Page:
Apr 3, 2009

Money Well Spent Part II

In my previous post on money well spent, I explained some of my thoughts on the relationship between money and experiences. Essentially, I feel that while refraining from spending money on frivolous expenses, such as lattes, is the "right" thing to do financially, it isn't always the best choice. Instead, I argued that certain experiences are worth the money.

Let me take that idea a little bit further. One of the reasons that this whole idea came up was because I have often read about how much money a person can save simply by cutting back on small everyday purchases, like coffee. They say that $4 a day is like $1400/year, and that's a huge amount of money saved, and that's true! You can't argue with the math. Therefore, some financial experts recommend cutting back on certain expenses, like four dollar lattes, in order to save yourself a huge amount of money. And I agree with them.

This might sound like it is in contrast to my previous post, and my previous point, but it is not. While I did advocate certain experiences, I did not encourage certain expenses. The difference comes from the originality and uniqueness of the experience. The reason that the cafe crawl we went on was so good was because a) I had never done it before, b) I had a great time with old friends and new friends, and c) I got a memory I can cherish for years to come. A daily latte cannot, and will not do that.

In fact, I would argue that a four dollar latte on a regular basis would actually cheapen the experience. If I drank coffee every single day, having a coffee is no longer special. Just ask my fiance, who works at a coffee shop. When she first started working, she would drink free coffee (because its free!) until she was sick and couldn't sleep at night. Now, she's learned to moderate herself, but there is nothing unique or special about drinking coffee, as it is done on a regular basis.

As soon as a fun, cherished moment becomes routine, it also becomes mundane. If you are buying a coffee out of sheer habit, then stop. It's not worth the money. Save your money for something unique, an experience, a present, a treat. Not only will you save money, that four dollar latte will become the treat, the present, and the experience. And that's worth paying for.

Apr 2, 2009

New Site?

One of my goals when I started writing this blog was to see if I could start making money online. My day job is a casual position, meaning that when there is no work, I do not work. Most of the time, I get full time hours, but about a month ago I was only getting 3 or 4 shifts a week. Money is tight, what with saving for a wedding, trying to pay rent, and staying out of debt. So after a few days off, I wanted to see if I could start making money while "working" from home.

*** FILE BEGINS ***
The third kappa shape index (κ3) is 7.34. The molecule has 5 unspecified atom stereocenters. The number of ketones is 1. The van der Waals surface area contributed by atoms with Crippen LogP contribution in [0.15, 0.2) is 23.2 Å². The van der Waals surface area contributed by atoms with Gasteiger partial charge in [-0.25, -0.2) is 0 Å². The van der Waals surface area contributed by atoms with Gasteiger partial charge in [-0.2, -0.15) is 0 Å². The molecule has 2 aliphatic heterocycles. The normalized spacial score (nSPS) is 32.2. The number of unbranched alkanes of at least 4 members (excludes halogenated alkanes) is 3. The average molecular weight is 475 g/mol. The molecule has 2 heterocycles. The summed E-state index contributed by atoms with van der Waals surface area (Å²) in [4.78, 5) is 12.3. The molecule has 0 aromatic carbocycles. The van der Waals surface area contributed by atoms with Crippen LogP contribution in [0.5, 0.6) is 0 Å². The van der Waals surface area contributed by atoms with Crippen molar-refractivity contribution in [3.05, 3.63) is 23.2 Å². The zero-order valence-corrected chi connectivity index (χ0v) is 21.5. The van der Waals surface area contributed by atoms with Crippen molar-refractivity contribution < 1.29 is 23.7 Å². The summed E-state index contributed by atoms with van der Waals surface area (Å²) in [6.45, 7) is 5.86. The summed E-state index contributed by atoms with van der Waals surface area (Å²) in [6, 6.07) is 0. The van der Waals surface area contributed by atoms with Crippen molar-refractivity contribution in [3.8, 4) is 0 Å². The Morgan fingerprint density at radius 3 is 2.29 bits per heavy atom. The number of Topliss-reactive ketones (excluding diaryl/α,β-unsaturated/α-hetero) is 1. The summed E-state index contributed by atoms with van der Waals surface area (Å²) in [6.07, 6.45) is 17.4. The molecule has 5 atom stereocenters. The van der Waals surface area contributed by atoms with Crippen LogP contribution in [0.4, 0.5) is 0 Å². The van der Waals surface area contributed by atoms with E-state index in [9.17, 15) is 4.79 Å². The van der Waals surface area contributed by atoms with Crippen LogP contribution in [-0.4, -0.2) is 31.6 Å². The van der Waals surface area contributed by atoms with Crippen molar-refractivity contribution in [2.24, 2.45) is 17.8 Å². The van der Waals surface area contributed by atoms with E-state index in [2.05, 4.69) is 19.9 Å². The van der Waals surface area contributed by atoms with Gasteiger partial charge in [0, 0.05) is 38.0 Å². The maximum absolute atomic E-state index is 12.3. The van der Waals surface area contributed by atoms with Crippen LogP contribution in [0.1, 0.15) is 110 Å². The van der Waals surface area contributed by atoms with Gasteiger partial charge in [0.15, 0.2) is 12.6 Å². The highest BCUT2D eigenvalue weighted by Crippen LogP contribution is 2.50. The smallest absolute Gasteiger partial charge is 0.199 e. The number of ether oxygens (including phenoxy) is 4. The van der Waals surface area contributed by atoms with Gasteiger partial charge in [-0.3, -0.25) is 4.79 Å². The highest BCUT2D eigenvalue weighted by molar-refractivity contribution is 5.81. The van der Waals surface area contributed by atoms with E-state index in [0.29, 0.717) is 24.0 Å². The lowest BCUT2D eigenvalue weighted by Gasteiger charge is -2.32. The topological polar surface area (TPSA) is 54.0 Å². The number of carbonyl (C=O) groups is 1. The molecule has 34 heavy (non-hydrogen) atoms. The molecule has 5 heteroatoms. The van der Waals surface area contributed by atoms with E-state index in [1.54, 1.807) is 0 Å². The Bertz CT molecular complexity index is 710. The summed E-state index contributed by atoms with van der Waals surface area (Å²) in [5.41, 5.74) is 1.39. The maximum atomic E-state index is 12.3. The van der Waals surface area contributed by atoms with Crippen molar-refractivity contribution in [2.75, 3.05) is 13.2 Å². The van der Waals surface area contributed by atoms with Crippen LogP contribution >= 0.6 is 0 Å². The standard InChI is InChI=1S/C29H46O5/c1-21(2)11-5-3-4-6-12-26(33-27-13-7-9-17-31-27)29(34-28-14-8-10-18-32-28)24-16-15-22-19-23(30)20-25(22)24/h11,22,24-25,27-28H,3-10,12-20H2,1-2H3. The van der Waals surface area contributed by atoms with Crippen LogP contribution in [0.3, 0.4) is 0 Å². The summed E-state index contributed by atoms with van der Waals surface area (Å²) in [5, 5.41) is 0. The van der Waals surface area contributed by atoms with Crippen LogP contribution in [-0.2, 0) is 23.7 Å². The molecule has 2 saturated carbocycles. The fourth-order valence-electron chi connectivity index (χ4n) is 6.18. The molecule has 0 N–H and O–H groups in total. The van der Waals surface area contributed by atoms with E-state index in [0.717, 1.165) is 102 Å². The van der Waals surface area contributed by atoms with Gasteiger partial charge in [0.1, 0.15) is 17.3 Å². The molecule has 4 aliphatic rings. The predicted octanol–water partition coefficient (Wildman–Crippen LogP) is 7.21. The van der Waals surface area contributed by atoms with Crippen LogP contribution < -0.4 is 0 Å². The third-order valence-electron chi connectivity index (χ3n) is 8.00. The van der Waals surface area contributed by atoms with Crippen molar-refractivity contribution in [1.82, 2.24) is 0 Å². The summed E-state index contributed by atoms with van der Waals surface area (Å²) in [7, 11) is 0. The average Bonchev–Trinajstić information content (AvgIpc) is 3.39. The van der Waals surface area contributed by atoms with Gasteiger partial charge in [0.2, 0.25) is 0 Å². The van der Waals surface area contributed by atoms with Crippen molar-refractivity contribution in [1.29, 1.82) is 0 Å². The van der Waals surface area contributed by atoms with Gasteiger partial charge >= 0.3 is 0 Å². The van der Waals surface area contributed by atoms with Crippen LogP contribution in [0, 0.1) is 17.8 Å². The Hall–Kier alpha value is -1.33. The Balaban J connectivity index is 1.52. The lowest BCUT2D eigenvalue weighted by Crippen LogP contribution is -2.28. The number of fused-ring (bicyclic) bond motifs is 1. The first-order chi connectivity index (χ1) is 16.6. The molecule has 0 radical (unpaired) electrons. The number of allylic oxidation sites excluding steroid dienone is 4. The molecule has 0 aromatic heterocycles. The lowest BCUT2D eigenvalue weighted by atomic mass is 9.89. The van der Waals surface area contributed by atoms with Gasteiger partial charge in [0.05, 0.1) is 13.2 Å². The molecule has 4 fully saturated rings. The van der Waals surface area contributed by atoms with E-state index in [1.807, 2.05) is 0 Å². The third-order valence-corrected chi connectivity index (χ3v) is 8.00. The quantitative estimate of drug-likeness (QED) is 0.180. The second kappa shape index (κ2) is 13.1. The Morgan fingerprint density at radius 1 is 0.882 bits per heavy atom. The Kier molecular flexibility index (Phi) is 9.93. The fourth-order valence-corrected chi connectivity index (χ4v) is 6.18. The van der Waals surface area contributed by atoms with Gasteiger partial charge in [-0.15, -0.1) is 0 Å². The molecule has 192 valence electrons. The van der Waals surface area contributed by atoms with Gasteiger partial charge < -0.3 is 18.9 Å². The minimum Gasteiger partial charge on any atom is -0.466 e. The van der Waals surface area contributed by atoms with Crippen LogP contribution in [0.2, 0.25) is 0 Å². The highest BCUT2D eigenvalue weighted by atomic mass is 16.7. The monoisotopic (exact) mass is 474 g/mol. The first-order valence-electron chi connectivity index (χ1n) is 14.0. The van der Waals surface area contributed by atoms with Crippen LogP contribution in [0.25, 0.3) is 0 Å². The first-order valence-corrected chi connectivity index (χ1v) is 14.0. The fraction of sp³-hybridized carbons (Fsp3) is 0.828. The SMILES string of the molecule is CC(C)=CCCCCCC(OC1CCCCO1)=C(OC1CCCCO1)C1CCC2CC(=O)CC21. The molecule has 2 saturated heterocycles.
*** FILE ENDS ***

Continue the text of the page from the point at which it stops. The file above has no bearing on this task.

My initial foray into the world of making money online came through Associated Content. I created an account, started writing content, and even managed to attract the attention of a PR manager and a category editor. I even got one of my articles featured! Now, this hasn't been the most profitable venture to date, as during the month that I've been apart of the site, I've made about eighty cents. Which, actually, is a fair bit more than I thought I would have earned by now.

When I started looking at various online money making sources, one of the one that attracted me was blogging for money. Essentially, you create a blog, get followers, and somehow monetize it, whether through advertising, selling paid posts, sponsorships, etc. I'm not a huge fan of any of those options, sadly, but I do have an idea or two for the future. The problem is, before I want to try to make money off a blog, I need to have a readership. And the best way to get readership is to put yourself out there. And the best way to put yourself out there is to brand yourself. And blog.alan.schram doesn't exactly scream "personal finance".

So I've started messing around with a few options. One of the potential ideas can be seen here. It's a blog that will eventually be called "Saving For Serenity", and that is a potential look for the new site. What do you think? The site explains a bit more about what it would be, the ethos, the direction, the motivation. Let me know what you think.

Apr 1, 2009

Combining Finances: Developing Friendship

This is the first post in a series called Combining Finances.

In just over four months, I am getting married. One of the many challenges that will arise at that point will be the process of combining my bank account with my fiance's. It's one of many huge steps that we will be taking as we seek to intertwine our lives. This series of articles will be a look back over our relationship and how we dealt with our independent and collective finances.

There's no better place to start than at the beginning. When Ashley and I started developing our friendship, it was natural that we got to know how the other person was with their money. The first time that I met Ashley, she invited me over to her apartment, where she lived with a "revolving door" of roommates and guests. It was a very open and inviting apartment, one that included a regular offering of food. One time we went out to a local bar with a couple of other friends, and Ashley offered to pay for my food and my drink, simply saying, "you can get it next time". Ashley was generous with her money, even though she didn't have very much herself.

On the other hand, I came from a more frugal background. I knew how much money I had, and that I had to conserve it for the rest of the year. Therefore, if I was to go out for an evening, that was fine, I just couldn't buy very much - if anything at all. I had no shame in going to a restaurant and not getting anything, and I didn't feel bad if the tip I left was rather small.

Ashley lived in a two bedroom apartment with one other person. She understood that she could not live in a dorm type situation, because she was beyond sharing a room with another person. She wasn't comfortable with that, and therefore was willing to pay the extra money for the extra room.